Chuck Sams is the incident commander for coronavirus response on the Umatilla Reservation. He recently told Oregon Public Radio’s “Think Out Loud” that
“The tribes [Umatilla, Cayuse, Walla Walla] have faced pandemic before; our last one ended in around 1860, but that cost us nearly 90% of our tribal membership — lost to the measles between 1780 and 1860. That memory still lives on in many of us.”
Sams had done research at Tamástslikt, the cultural institute on the reservation, and found that people survived the last big measles epidemic about 1860 with isolation. Those who were fishing at Willamette Falls (and yes, inland tribes had fishing places on the Willamette through marriages) and those who were away in buffalo country survived.
Measles, smallpox, and other infectious diseases wreaked havoc on northwest tribes over the time period Sams describes. They came tribe to tribe from the coast, brought by English and Russian ships plying the fur trade. Inland tribes had not met the white traders in the 1780s, when disease might have reduced Willamette valley populations by 50 or 75 %. And of course people from east of the Cascades would have been exposed as disease traveled up the Columbia.
Smallpox followed the fur trade across Canada and the Great Plains in the 1730s, spiking about 1780, before the fur trade was crossing the continental divide. But tribe-to-tribe contagion would have brought it over the divide before the traders.
Smallpox also traveled north from Mexico:
“In 1781, a band of Blackfeet attacked a Shoshone camp at dawn. When they slashed through the Shoshone tents, the Blackfeet war cries stopped… ‘Our eyes were appalled with terror; there was no one to fight with but the dead and the dying, each a mass of corruption,’” a Blackfeet warrior named Saukamappee told a Canadian fur trapper.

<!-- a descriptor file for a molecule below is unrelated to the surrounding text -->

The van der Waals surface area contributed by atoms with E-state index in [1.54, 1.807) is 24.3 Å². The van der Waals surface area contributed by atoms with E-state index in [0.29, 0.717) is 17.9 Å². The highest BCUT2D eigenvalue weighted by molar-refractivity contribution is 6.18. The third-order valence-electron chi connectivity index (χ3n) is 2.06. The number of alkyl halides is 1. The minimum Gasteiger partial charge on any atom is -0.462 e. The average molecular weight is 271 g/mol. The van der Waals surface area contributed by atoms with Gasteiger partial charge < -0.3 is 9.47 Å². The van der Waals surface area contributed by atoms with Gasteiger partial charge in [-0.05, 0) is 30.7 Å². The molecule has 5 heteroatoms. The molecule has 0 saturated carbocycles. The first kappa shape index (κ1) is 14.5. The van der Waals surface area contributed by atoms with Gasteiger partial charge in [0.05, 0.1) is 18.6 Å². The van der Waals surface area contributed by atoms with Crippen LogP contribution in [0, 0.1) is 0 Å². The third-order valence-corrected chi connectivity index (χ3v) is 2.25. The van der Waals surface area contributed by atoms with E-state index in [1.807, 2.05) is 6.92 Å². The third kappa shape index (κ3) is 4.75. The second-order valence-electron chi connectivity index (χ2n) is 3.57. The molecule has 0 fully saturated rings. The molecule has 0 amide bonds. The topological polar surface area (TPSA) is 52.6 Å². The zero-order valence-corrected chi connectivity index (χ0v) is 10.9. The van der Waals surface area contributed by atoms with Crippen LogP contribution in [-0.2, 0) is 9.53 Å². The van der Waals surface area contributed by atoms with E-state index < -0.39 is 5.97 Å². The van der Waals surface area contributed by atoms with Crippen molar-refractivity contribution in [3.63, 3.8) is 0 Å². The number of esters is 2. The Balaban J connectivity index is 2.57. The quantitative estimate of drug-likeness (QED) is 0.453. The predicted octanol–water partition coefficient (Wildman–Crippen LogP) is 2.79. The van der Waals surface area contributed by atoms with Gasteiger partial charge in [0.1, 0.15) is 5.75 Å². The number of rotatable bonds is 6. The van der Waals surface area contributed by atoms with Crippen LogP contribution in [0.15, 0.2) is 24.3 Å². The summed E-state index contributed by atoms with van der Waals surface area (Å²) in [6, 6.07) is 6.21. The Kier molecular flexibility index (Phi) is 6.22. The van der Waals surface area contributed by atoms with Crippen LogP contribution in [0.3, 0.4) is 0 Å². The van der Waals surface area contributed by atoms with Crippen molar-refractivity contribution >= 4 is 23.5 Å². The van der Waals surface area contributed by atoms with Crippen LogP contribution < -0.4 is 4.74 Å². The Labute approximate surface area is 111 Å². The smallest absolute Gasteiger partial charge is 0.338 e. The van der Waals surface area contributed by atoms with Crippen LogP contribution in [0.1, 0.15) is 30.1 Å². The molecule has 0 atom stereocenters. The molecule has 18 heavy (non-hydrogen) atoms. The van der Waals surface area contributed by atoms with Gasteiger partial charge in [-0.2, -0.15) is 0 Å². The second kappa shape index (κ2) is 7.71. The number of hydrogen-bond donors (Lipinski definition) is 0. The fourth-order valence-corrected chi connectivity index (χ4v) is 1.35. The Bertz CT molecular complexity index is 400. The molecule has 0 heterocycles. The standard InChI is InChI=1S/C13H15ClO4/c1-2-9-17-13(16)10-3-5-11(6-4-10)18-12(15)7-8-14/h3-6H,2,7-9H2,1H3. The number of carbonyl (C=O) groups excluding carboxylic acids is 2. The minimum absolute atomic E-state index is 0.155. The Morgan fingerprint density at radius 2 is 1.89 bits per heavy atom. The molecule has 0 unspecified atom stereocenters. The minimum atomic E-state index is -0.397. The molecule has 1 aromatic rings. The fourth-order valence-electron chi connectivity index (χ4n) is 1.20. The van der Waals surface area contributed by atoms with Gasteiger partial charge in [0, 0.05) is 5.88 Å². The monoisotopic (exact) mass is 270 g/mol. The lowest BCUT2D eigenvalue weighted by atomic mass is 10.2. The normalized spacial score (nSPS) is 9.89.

It’s interesting that in this time of a global pandemic, the examples and experiences of American Indians, who arguably suffered the greatest historical losses ever to pandemics, are rarely even mentioned. Charles Mann, in his 1491: New Revelations of the Americas Before Columbus, provides a detailed examination of pandemics on a “virgin” population. Mann looked at historical records, but also talked with epidemiologists and virologists today.
Sams’ remarks are the only tribal comments I have heard in the time we have been dealing with our pandemic. I’ve read about impacts on black communities and discrimination in testing availability to African-Americans. I’ve read about impacts based on socio-economic status. I wonder if anyone is paying attention to American Indians at this time, if scholars are evaluating the impacts on tribal peoples—and looking to see how they are responding, based on tribal histories of the killers that some think were, in the end, the primary reason that Europeans came to dominate the Americas?
We are still not interested in listening to Indians.
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